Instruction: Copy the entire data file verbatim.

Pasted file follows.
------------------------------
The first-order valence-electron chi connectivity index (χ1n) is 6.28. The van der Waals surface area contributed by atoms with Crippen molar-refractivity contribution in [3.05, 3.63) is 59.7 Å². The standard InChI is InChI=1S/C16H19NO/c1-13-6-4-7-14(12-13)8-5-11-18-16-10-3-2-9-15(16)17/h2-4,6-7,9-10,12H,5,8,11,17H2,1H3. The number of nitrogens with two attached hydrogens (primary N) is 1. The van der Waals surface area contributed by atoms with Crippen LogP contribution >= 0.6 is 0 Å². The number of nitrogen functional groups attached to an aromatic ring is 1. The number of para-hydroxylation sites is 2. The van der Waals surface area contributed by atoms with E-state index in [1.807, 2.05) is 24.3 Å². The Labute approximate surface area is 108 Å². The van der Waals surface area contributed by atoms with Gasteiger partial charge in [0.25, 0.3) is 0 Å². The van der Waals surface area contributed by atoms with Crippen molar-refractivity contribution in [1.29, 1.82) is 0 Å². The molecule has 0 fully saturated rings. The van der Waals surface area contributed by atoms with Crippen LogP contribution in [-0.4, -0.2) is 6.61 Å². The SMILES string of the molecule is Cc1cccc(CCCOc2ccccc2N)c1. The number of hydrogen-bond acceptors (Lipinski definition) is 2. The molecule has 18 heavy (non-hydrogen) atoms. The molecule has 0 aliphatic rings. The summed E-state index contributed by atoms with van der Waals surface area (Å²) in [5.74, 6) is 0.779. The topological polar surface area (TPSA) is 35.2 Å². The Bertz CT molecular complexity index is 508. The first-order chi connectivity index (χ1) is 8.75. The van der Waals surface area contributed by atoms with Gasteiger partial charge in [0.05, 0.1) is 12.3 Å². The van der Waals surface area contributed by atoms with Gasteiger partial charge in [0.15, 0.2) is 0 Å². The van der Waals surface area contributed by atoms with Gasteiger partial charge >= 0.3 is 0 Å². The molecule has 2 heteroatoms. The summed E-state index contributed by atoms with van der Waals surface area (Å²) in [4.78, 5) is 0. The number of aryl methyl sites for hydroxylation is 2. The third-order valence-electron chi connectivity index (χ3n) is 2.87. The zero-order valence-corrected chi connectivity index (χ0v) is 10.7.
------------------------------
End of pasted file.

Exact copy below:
The first-order valence-electron chi connectivity index (χ1n) is 6.28. The van der Waals surface area contributed by atoms with Crippen molar-refractivity contribution in [3.05, 3.63) is 59.7 Å². The standard InChI is InChI=1S/C16H19NO/c1-13-6-4-7-14(12-13)8-5-11-18-16-10-3-2-9-15(16)17/h2-4,6-7,9-10,12H,5,8,11,17H2,1H3. The number of nitrogens with two attached hydrogens (primary N) is 1. The van der Waals surface area contributed by atoms with Crippen LogP contribution >= 0.6 is 0 Å². The number of nitrogen functional groups attached to an aromatic ring is 1. The number of para-hydroxylation sites is 2. The van der Waals surface area contributed by atoms with E-state index in [1.807, 2.05) is 24.3 Å². The Labute approximate surface area is 108 Å². The van der Waals surface area contributed by atoms with Gasteiger partial charge in [0.25, 0.3) is 0 Å². The van der Waals surface area contributed by atoms with Crippen molar-refractivity contribution in [1.29, 1.82) is 0 Å². The molecule has 0 fully saturated rings. The van der Waals surface area contributed by atoms with Crippen LogP contribution in [-0.4, -0.2) is 6.61 Å². The SMILES string of the molecule is Cc1cccc(CCCOc2ccccc2N)c1. The number of hydrogen-bond acceptors (Lipinski definition) is 2. The molecule has 18 heavy (non-hydrogen) atoms. The molecule has 0 aliphatic rings. The summed E-state index contributed by atoms with van der Waals surface area (Å²) in [5.74, 6) is 0.779. The topological polar surface area (TPSA) is 35.2 Å². The Bertz CT molecular complexity index is 508. The first-order chi connectivity index (χ1) is 8.75. The van der Waals surface area contributed by atoms with Gasteiger partial charge in [0.05, 0.1) is 12.3 Å². The van der Waals surface area contributed by atoms with Gasteiger partial charge in [0.15, 0.2) is 0 Å². The van der Waals surface area contributed by atoms with Gasteiger partial charge >= 0.3 is 0 Å². The molecule has 2 heteroatoms. The summed E-state index contributed by atoms with van der Waals surface area (Å²) in [4.78, 5) is 0. The number of aryl methyl sites for hydroxylation is 2. The third-order valence-electron chi connectivity index (χ3n) is 2.87. The zero-order valence-corrected chi connectivity index (χ0v) is 10.7.